As British Science Week is nearing the end, I can’t help wondering whether the messages are actually getting through – particularly to parents, not just children. Within the Science industry and many schools STEM (Science, Technology, Engineering and Maths) is a hot topic this week in particular, with countless activities going on. However, given how often when I say to fellow parents that I volunteer as a STEM Ambassador they say ‘What is STEM?’, I can’t help worrying that the messages aren’t getting through. I know that parents play a critical role in encouraging the next generation towards STEM careers but how do parents even begin to do that?
The UK skills shortage in STEM (Science, Technology, Engineering and Maths) remains and, according to WES statistics the UK still has the lowest percentage of female engineers in Europe which is pretty shocking. When you consider that STEM graduates can earn as much as 20% more than their peers, can work in stable, interesting, varied jobs with good opportunities for growth that can make a huge contribution to the world it seems simply ludicrous that we’re not all encouraging our children towards STEM.
Children so often follow in their parents’ footsteps in their career choices, or at least rely on role models which generally come from parents’ friends and family. When it was first suggested to me that I might want to consider a career in Engineering I remember how hard it was for my parents, they were keen to encourage me but, with no Engineers in the family, they had little experience or support to do so. Fortunately I’m a determined (some might say stubborn) sort and made it through but I’d really rather the next generation had an easier run, particularly the girls for whom the path still feels less straightforward and yet can be so rewarding.
So, as parents, what could we be doing?
Look out for and nurture any personal interest in STEM subjects or techniques: this might be to do with animals, nature, conservation, sport, the human body, construction, mechanics, electronics, digital games. etc. It might equally be a natural inclination to observe, question, make, experiment, analyse or problem solve – all key scientific skills.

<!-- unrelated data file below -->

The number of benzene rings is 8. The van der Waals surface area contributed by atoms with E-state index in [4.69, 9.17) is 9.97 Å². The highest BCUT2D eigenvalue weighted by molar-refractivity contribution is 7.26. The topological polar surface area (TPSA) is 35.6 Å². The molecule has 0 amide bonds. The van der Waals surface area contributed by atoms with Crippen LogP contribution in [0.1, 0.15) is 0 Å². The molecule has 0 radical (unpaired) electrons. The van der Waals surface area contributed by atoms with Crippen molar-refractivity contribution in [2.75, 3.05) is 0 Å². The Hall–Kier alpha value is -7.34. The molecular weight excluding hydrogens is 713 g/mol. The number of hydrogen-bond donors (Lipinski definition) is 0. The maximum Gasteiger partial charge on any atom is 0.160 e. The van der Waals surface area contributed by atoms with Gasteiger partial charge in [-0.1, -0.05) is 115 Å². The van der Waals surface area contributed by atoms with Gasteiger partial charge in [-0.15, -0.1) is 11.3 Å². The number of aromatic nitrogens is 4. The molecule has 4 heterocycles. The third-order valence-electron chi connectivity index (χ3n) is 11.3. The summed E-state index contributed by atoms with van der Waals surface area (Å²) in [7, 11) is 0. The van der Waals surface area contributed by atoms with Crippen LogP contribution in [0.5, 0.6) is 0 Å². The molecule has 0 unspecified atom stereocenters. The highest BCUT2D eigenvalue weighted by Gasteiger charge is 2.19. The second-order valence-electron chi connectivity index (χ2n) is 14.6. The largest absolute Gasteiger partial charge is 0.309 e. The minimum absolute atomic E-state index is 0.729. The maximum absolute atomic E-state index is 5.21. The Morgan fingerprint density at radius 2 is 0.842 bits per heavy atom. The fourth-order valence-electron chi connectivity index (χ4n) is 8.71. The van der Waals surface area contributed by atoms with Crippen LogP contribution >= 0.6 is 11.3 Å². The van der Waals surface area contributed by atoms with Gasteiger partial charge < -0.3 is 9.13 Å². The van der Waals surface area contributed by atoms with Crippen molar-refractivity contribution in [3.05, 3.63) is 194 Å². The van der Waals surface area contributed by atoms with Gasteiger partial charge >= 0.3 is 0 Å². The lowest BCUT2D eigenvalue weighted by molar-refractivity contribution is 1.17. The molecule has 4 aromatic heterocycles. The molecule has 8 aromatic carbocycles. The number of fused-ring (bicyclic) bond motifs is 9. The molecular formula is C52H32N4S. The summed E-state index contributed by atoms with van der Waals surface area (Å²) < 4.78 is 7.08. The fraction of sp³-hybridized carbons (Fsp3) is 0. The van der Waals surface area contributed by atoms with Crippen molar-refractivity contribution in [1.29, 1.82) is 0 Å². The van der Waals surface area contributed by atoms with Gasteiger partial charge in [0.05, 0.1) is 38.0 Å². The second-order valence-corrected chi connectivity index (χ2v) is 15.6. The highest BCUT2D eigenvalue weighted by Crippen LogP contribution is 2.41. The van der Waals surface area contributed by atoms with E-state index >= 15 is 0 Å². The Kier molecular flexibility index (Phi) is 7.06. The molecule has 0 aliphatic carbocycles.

Expose them to STEM topics, particularly, with strong female role models: even from a tiny age things like books can send the right messages as this recent HuffPost blog underlines, as can magazines, apps, web resources, TV shows, toys and family outings. Look out for local science festivals, events or activities (even as close as your local library), pick books and TV for boys and girls which contradict stereotypes and recognise the knowledge and skills their screen time could give them from science fact to coding skill.
Encourage making, building, coding, experimenting and problem solving in their play: children use play to hone their skills, it doesn’t initially matter what form this takes. So they will be learning STEM skills whether they are making cakes or cars, building towers or fairytale castles, coding stories, games or music, experimenting with tooth paste, mud or a science kit even playing the right video games, board games or puzzles.
Help them understand what opportunities are out there: many children could name very few STEM careers and few realise they are so creative. They don’t understand that an interest in sport could lead to a science career helping swimmers perfect their tumble turn or footballers their goal scoring techniques, an interest in fashion could lead you to innovate embedded electronics or an interest in video games to being part of their development. Take a look at resources like Where STEM Can Take You, STEM Learning and WISE and encourage your child’s school to do all they can from clubs focused on STEM, coding, making, and robotics to entering competitions like First LEGO League, Robotics and making the most of the free STEM Ambassadors.
I accept (grudgingly) that not everyone has an interest in STEM topics but I’m absolutely confident that many have an interest that is not fully realised. Engage with this topic today and you could watch your child flourish in a fulfilling STEM career or even change the world…